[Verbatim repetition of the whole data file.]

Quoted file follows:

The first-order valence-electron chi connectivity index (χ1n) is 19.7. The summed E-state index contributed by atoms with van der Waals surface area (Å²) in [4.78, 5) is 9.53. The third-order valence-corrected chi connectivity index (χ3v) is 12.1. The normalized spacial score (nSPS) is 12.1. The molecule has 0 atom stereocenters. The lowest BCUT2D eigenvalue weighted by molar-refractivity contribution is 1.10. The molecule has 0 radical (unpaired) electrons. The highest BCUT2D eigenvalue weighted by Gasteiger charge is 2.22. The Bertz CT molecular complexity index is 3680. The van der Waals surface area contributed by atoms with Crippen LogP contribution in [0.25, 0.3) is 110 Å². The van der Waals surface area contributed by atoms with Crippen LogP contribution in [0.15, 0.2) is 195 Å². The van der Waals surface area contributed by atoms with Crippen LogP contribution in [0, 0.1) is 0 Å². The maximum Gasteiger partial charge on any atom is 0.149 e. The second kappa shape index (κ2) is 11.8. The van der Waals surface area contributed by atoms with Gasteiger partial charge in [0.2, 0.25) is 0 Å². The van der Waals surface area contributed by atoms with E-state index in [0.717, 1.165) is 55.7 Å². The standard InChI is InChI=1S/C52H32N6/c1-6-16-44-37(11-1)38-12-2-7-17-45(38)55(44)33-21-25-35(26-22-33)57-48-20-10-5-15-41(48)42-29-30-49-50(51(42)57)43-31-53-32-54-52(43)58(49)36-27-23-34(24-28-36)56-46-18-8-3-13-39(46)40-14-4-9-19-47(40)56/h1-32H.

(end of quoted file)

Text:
The first-order valence-electron chi connectivity index (χ1n) is 19.7. The summed E-state index contributed by atoms with van der Waals surface area (Å²) in [4.78, 5) is 9.53. The third-order valence-corrected chi connectivity index (χ3v) is 12.1. The normalized spacial score (nSPS) is 12.1. The molecule has 0 atom stereocenters. The lowest BCUT2D eigenvalue weighted by molar-refractivity contribution is 1.10. The molecule has 0 radical (unpaired) electrons. The highest BCUT2D eigenvalue weighted by Gasteiger charge is 2.22. The Bertz CT molecular complexity index is 3680. The van der Waals surface area contributed by atoms with Crippen LogP contribution in [0.25, 0.3) is 110 Å². The van der Waals surface area contributed by atoms with Crippen LogP contribution in [0.15, 0.2) is 195 Å². The van der Waals surface area contributed by atoms with Crippen LogP contribution in [0, 0.1) is 0 Å². The maximum Gasteiger partial charge on any atom is 0.149 e. The second kappa shape index (κ2) is 11.8. The van der Waals surface area contributed by atoms with Gasteiger partial charge in [0.2, 0.25) is 0 Å². The van der Waals surface area contributed by atoms with E-state index in [0.717, 1.165) is 55.7 Å². The standard InChI is InChI=1S/C52H32N6/c1-6-16-44-37(11-1)38-12-2-7-17-45(38)55(44)33-21-25-35(26-22-33)57-48-20-10-5-15-41(48)42-29-30-49-50(51(42)57)43-31-53-32-54-52(43)58(49)36-27-23-34(24-28-36)56-46-18-8-3-13-39(46)40-14-4-9-19-47(40)56/h1-32H.